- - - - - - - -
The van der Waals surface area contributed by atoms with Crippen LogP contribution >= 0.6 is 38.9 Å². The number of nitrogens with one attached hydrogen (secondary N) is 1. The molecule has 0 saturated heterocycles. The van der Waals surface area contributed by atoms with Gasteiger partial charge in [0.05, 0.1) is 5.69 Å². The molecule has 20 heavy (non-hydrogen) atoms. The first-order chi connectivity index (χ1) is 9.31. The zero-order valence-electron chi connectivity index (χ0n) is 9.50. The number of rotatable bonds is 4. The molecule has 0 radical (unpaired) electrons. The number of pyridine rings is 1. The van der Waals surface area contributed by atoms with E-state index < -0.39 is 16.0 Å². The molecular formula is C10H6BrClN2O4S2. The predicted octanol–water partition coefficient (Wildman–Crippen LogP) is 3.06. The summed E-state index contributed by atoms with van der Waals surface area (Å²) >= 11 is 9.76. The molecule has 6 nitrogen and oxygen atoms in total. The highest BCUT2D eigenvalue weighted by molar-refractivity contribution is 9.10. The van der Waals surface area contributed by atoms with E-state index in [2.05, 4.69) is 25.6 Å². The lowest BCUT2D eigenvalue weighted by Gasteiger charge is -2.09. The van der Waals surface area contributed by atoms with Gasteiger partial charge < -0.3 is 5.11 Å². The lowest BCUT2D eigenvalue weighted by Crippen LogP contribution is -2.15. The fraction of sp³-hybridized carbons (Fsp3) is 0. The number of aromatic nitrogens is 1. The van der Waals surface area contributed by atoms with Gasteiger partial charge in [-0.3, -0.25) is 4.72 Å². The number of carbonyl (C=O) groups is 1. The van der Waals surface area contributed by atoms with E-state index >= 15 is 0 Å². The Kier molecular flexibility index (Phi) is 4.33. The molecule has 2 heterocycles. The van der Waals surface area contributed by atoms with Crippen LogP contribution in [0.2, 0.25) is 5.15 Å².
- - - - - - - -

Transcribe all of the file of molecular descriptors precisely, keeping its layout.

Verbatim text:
The van der Waals surface area contributed by atoms with Crippen LogP contribution >= 0.6 is 38.9 Å². The number of nitrogens with one attached hydrogen (secondary N) is 1. The molecule has 0 saturated heterocycles. The van der Waals surface area contributed by atoms with Gasteiger partial charge in [0.05, 0.1) is 5.69 Å². The molecule has 20 heavy (non-hydrogen) atoms. The first-order chi connectivity index (χ1) is 9.31. The zero-order valence-electron chi connectivity index (χ0n) is 9.50. The number of rotatable bonds is 4. The molecule has 0 radical (unpaired) electrons. The number of pyridine rings is 1. The van der Waals surface area contributed by atoms with E-state index < -0.39 is 16.0 Å². The molecular formula is C10H6BrClN2O4S2. The predicted octanol–water partition coefficient (Wildman–Crippen LogP) is 3.06. The summed E-state index contributed by atoms with van der Waals surface area (Å²) >= 11 is 9.76. The molecule has 6 nitrogen and oxygen atoms in total. The highest BCUT2D eigenvalue weighted by molar-refractivity contribution is 9.10. The van der Waals surface area contributed by atoms with E-state index in [2.05, 4.69) is 25.6 Å². The lowest BCUT2D eigenvalue weighted by Gasteiger charge is -2.09. The van der Waals surface area contributed by atoms with Gasteiger partial charge < -0.3 is 5.11 Å². The lowest BCUT2D eigenvalue weighted by Crippen LogP contribution is -2.15. The fraction of sp³-hybridized carbons (Fsp3) is 0. The number of aromatic nitrogens is 1. The van der Waals surface area contributed by atoms with Gasteiger partial charge in [-0.3, -0.25) is 4.72 Å². The number of carbonyl (C=O) groups is 1. The van der Waals surface area contributed by atoms with E-state index >= 15 is 0 Å². The Kier molecular flexibility index (Phi) is 4.33. The molecule has 2 heterocycles. The van der Waals surface area contributed by atoms with Crippen LogP contribution in [0.2, 0.25) is 5.15 Å².